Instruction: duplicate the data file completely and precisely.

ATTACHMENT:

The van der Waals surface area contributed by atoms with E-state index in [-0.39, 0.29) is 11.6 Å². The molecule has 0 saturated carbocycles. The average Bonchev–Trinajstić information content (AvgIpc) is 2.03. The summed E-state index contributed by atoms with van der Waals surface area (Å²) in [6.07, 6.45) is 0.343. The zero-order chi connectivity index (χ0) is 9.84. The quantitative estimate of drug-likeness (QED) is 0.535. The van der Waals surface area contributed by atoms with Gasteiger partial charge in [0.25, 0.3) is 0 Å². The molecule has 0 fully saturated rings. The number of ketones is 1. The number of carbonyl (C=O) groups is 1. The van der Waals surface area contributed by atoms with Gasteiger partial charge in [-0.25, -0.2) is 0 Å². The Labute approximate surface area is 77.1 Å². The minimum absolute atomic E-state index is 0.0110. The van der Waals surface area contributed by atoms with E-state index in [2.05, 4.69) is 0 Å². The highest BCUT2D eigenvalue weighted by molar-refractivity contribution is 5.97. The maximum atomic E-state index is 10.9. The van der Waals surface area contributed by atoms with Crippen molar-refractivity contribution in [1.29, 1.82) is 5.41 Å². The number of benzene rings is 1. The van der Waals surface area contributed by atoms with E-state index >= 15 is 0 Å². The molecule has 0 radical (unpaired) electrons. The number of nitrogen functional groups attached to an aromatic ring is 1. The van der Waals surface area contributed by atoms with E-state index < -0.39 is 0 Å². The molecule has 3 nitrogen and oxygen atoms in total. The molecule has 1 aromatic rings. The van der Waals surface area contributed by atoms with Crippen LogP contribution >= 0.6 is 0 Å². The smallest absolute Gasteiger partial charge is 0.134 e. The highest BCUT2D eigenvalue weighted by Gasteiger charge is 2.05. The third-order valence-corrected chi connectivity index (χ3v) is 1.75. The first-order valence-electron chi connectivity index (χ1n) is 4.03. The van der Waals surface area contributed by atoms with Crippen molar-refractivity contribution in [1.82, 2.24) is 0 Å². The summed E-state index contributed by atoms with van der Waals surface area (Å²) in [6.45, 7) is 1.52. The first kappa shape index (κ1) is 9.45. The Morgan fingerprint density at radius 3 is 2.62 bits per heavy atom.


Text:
The van der Waals surface area contributed by atoms with E-state index in [-0.39, 0.29) is 11.6 Å². The molecule has 0 saturated carbocycles. The average Bonchev–Trinajstić information content (AvgIpc) is 2.03. The summed E-state index contributed by atoms with van der Waals surface area (Å²) in [6.07, 6.45) is 0.343. The zero-order chi connectivity index (χ0) is 9.84. The quantitative estimate of drug-likeness (QED) is 0.535. The van der Waals surface area contributed by atoms with Gasteiger partial charge in [0.25, 0.3) is 0 Å². The molecule has 0 fully saturated rings. The number of ketones is 1. The number of carbonyl (C=O) groups is 1. The van der Waals surface area contributed by atoms with Gasteiger partial charge in [-0.25, -0.2) is 0 Å². The Labute approximate surface area is 77.1 Å². The minimum absolute atomic E-state index is 0.0110. The van der Waals surface area contributed by atoms with E-state index in [2.05, 4.69) is 0 Å². The highest BCUT2D eigenvalue weighted by molar-refractivity contribution is 5.97. The maximum atomic E-state index is 10.9. The van der Waals surface area contributed by atoms with Crippen molar-refractivity contribution in [1.29, 1.82) is 5.41 Å². The number of benzene rings is 1. The van der Waals surface area contributed by atoms with E-state index >= 15 is 0 Å². The molecule has 0 radical (unpaired) electrons. The number of nitrogen functional groups attached to an aromatic ring is 1. The van der Waals surface area contributed by atoms with E-state index < -0.39 is 0 Å². The molecule has 3 nitrogen and oxygen atoms in total. The molecule has 1 aromatic rings. The van der Waals surface area contributed by atoms with Crippen LogP contribution >= 0.6 is 0 Å². The smallest absolute Gasteiger partial charge is 0.134 e. The highest BCUT2D eigenvalue weighted by Gasteiger charge is 2.05. The third-order valence-corrected chi connectivity index (χ3v) is 1.75. The first-order valence-electron chi connectivity index (χ1n) is 4.03. The van der Waals surface area contributed by atoms with Crippen molar-refractivity contribution in [1.82, 2.24) is 0 Å². The summed E-state index contributed by atoms with van der Waals surface area (Å²) in [6.45, 7) is 1.52. The first kappa shape index (κ1) is 9.45. The Morgan fingerprint density at radius 3 is 2.62 bits per heavy atom.